The reality show – initially an import from the original US show – plays on the voyeuristic appeal of young, attractive singles in a luxurious setting pitted against each other to become and remain the center of the shows’ attention via any means possible – sex, seduction, confrontation, and more are all on the cards.

Audience demand for this title on the global stage, however, remains tepid and it seems unlikely that this show will follow the hit-trajectory set by Skam and Okkupert.

The top five English language originals in Norway

Let us now continue to leverage our global TV demand data, powered by our Demand Expressions metric, to reveal the most popular English language TV series amongst Norwegian viewers across all platforms. 

The Walking Dead comes out on top with 672.3K average daily Demand Expressions (DEX), which represent the weighted average audience demand across a multitude of platforms including social media, video streaming, photo sharing, blogging and micro blogging, fan and critic rating platforms, peer to peer protocols and file sharing sites.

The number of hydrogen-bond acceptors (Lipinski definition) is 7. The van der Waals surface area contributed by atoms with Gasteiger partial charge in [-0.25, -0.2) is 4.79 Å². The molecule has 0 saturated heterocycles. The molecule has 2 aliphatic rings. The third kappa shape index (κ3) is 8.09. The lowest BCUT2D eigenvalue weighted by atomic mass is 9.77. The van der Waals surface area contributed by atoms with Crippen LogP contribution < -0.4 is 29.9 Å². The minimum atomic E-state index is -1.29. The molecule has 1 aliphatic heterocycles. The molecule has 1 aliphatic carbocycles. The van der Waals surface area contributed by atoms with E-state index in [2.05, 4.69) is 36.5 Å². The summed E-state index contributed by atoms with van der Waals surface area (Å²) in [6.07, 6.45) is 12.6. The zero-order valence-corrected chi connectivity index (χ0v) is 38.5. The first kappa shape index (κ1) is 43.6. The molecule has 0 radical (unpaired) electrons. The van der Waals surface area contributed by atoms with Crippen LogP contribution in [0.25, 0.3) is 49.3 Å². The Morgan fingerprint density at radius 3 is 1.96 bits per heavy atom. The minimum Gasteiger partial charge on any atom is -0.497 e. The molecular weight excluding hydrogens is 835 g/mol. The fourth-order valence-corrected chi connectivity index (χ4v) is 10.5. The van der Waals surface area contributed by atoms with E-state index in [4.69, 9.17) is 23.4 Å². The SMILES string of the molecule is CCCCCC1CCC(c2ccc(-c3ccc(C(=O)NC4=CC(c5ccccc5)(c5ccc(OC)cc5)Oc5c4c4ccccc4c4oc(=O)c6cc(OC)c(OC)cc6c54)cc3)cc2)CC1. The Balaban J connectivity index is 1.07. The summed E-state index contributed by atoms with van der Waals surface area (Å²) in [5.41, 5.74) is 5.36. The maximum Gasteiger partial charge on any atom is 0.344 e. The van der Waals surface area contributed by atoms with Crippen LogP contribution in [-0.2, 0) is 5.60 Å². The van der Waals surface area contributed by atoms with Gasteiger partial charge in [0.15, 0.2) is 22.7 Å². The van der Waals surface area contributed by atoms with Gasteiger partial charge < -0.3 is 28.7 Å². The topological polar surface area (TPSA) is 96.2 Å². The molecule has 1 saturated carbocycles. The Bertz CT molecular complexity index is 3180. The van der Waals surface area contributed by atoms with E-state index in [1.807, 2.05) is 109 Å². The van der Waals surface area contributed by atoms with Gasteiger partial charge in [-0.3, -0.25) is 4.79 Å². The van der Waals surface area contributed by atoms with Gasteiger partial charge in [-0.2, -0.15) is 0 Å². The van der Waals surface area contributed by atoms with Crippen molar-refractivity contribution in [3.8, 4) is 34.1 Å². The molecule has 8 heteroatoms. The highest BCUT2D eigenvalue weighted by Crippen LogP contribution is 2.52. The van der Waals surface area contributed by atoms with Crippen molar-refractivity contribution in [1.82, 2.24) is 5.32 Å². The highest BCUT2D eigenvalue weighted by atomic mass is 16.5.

Vikings continues to hold considerable appeal amongst its Norwegian fans with 427.1K avg. daily DEX even as the show has released its 5th season in January of this year. America’s Funniest Home Videos, Game of Thrones and Grey’s Anatomy also ranked in the top 5 – there are no real surprises here and we have recently named America’s Funniest the world’s most popular reality title. 

The top 5 Digital Originals (SVOD-first releases) in Norway

Stranger Things has continued its global trend as an international super tv sensation by garnering the most demand amongst Norwegian audiences with 156.7K daily DEX. This was enough for it to edge ahead of the 2nd most popular SVOD / OTT title, 13 Reasons Why, which ended up with a daily DEX average of 148.6K, as seen in the below chart: